This is a technique that Dr. Hernesniemi is known to have pioneered and promoted. When introduced it defied the conventional wisdom, at the time, of fine bipolar technique applied to the vessel with no collateral damage to be inflicted on surrounding tissue. However, for AVM this technique often fails for reasons presented in this paper and this “dirty coagulation” technique is necessary. It is important for those charged with the care of AVM to be aware of this technique and who first promoted its use. I have seen Dr. Hernesniemi use this and have adopted this technique, where appropriate, for my own AVM cases.

Michael Kerin Morgan

Australia

I think this is a helpful contribution because it shows the way to a very useful, albeit counterintuitive technique for coagulating tiny vessels. I have used this technique for decades and never bothered to write about it because it is so obviously the only technique that works in the deep white matter around AVMs. I am sure that this technique has been used by many other AVM surgeons also because it is a logical development. As it has been demonstrated, the intuitive decision to use fine-tipped forceps for fine vessels is wrong for fine vessels in the white matter around AVM, just as many other spontaneous intuitive decisions made by medical doctors.

Microclips are a good alternative method, but I can confirm many of the observations the authors have made: too many microclips soon turn out to be in the way when dealing with other small feeders. These difficult feeders in deep become more common the closer one is to the ependyma of the ventricle. The microclips produce short-cuts when bipolar is used close to them and they can shear off. This reviewer also confirms that the use of broader bipolar tips is very useful, because the current flow is not so focused as in finely tipped bipolar forceps. Thus, sticking to the coagulated vessel is less frequent when using broader tipped forceps. This somehow automatically leads to the technique that these authors have named “dirty coagulation”. A major part of the trick of “dirty coagulation” is to include some tissue around the vessel between the two forceps tips (as described) but also to use a not too high current and take some time with a low flow of electric current in order to allow the tissue to shrink slowly and desiccate slowly. The speed of shrinking and desiccation is an important feature, because if this happens too quickly these fragile feeders may tear 2–3 mm away from the coagulation forceps because they are torn away.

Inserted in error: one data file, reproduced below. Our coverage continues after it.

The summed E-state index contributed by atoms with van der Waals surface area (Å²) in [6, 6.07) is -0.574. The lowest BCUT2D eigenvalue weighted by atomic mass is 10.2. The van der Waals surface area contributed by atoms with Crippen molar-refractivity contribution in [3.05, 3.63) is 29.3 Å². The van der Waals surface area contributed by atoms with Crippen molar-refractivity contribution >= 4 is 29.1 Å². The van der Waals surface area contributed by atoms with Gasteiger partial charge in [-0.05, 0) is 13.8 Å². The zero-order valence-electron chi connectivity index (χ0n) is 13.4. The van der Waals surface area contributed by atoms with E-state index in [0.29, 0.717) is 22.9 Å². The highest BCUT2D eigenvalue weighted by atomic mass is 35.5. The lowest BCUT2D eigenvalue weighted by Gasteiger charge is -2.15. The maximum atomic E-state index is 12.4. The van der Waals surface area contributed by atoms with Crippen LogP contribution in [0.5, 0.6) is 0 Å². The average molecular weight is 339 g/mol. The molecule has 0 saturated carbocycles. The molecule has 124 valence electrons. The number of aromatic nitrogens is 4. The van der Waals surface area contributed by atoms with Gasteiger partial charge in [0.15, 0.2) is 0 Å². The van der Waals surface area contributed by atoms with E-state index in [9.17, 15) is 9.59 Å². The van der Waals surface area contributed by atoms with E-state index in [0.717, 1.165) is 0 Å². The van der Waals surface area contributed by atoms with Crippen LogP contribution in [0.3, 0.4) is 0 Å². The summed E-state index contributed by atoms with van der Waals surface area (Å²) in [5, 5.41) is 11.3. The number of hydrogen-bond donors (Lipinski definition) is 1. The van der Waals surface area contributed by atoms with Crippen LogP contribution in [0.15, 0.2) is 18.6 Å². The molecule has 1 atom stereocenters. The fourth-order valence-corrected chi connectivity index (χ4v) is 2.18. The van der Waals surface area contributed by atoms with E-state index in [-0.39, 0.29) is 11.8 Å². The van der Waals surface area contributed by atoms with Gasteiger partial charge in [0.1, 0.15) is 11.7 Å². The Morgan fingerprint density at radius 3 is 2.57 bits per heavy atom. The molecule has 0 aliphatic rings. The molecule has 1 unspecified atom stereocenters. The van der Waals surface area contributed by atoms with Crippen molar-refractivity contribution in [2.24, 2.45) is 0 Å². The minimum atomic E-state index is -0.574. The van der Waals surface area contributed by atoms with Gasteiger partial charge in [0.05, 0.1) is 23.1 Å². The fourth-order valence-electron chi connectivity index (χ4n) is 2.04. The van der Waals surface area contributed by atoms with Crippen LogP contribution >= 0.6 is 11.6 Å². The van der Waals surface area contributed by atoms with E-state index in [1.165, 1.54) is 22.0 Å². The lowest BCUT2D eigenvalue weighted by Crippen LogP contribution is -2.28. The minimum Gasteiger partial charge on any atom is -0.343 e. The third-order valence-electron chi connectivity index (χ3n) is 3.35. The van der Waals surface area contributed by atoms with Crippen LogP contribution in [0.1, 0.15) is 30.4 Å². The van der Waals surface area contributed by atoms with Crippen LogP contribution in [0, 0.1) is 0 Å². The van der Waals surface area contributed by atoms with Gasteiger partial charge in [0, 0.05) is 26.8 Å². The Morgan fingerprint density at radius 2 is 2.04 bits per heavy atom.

The apparently logical step of using very fine forceps and only enclosing the tiny vessel just does not work in the deep white matter around AVM. This reviewer has used blunt forceps 95% of the time during his own large AVM series [10]. The counterintuitive step of using broad-tipped forceps turns out to be more effective and better suited.

Johannes Schramm,

Bonn, Germany

Electronic supplementary material

Below is the link to the electronic supplementary material.

(MP4 170303 kb)

ESM 1

(MP4 170303 kb)

Rights and permissions

Reprints and Permissions

About this article

Verify currency and authenticity via CrossMark

Cite this article

Kozyrev, D.A., Thiarawat, P., Jahromi, B.R. et al. “Dirty coagulation” technique as an alternative to microclips for control of bleeding from deep feeders during brain arteriovenous malformation surgery. Acta Neurochir 159, 855–859 (2017). https://doi.org/10.1007/s00701-017-3138-8

Download citation

Keywords

  • Arteriovenous malformation
  • Bipolar coagulation
  • Microneurosurgery
  • Neurosurgical trick